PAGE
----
I love finding faces and animals in everyday life, apparently a phenomenon known as pareidolia. I had an idea a few years ago based on creating images from discarded chewing gum but that hasn’t quite seen the light of day… I also love repeating patterns and grids, whether it be lines on shutters, flyers posted on a wall or even just a sheet of labels!

On the flipside of that, are there any things you avoid focusing on at all costs?

I’m a bit of a perfectionist so many ideas get parked if it’s not quite right.

The longest word in the dictionary is 45 letters long (and a bit of a misery, as it goes) – how big would one of your word searches have to be to hide that monster?! And would you want to work on that scale?

I must admit I had to look up what the word is! A square piece with Pneumonoultramicroscopicsilicovolcanoconiosis it would require over 2000 letters in the complete piece – not too much of a problem for a print, but quite a bit of time to make using fridge magnets.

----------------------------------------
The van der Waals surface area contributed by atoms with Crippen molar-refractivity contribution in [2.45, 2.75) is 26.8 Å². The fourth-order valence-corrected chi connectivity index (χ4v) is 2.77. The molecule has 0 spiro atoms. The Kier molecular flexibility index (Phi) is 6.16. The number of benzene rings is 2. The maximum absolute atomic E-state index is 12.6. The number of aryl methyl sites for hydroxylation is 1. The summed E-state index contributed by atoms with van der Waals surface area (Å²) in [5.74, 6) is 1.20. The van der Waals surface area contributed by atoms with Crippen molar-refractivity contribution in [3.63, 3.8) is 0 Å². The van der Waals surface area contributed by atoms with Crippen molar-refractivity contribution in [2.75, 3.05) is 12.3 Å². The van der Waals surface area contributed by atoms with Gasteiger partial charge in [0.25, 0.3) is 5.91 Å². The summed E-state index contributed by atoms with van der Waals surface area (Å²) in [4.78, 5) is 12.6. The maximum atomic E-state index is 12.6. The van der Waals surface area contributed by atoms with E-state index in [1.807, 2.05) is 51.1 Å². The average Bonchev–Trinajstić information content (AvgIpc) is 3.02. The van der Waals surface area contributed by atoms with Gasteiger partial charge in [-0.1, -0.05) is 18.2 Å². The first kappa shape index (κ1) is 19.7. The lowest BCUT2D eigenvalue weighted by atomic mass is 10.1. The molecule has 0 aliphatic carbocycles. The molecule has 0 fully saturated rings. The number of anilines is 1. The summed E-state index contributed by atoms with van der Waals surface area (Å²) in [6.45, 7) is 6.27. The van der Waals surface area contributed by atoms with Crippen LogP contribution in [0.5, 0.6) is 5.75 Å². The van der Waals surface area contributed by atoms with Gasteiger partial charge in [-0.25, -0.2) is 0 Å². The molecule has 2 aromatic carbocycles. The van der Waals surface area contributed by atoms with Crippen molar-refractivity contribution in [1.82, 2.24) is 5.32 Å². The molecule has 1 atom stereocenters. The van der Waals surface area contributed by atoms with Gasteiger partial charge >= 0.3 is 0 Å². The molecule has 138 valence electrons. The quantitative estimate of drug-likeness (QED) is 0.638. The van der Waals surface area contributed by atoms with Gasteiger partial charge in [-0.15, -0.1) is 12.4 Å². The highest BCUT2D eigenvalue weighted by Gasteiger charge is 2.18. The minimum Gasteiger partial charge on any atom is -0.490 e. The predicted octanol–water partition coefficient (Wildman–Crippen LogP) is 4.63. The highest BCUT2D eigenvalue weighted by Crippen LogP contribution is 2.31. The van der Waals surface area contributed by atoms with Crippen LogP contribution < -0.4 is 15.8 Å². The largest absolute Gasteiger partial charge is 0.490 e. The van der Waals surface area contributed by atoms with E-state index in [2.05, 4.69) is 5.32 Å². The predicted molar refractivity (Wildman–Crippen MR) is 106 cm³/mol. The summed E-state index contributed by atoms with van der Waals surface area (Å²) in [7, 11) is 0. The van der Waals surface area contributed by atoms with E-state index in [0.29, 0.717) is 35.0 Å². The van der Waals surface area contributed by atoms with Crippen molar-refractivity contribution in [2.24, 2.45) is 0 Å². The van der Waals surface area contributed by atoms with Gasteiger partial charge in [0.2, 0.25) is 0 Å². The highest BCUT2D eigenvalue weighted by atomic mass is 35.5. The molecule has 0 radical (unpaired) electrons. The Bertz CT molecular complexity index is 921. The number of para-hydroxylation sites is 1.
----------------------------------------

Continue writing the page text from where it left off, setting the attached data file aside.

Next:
What is the most complex piece you’ve worked on to date? And can you give us any hints at upcoming projects we might want to look out for?

I’ve just created another word search commission using fridge magnets, which I really enjoyed making. I’m also working on another edition of ‘One In A Million’ as the original was so well received.

Finally, you’re hosting the artrepublic Kids Club in November. As a kid, what was your favourite activity and has it ever come into play in your work as an adult?

I used to really enjoy making small FIMO models that I sold to craft shops for window displays, usually in return for free FIMO!


Find out how your little ones can join in with the artrepublic Kids Club.


For more news stories and events visit our Brighton Gallery page.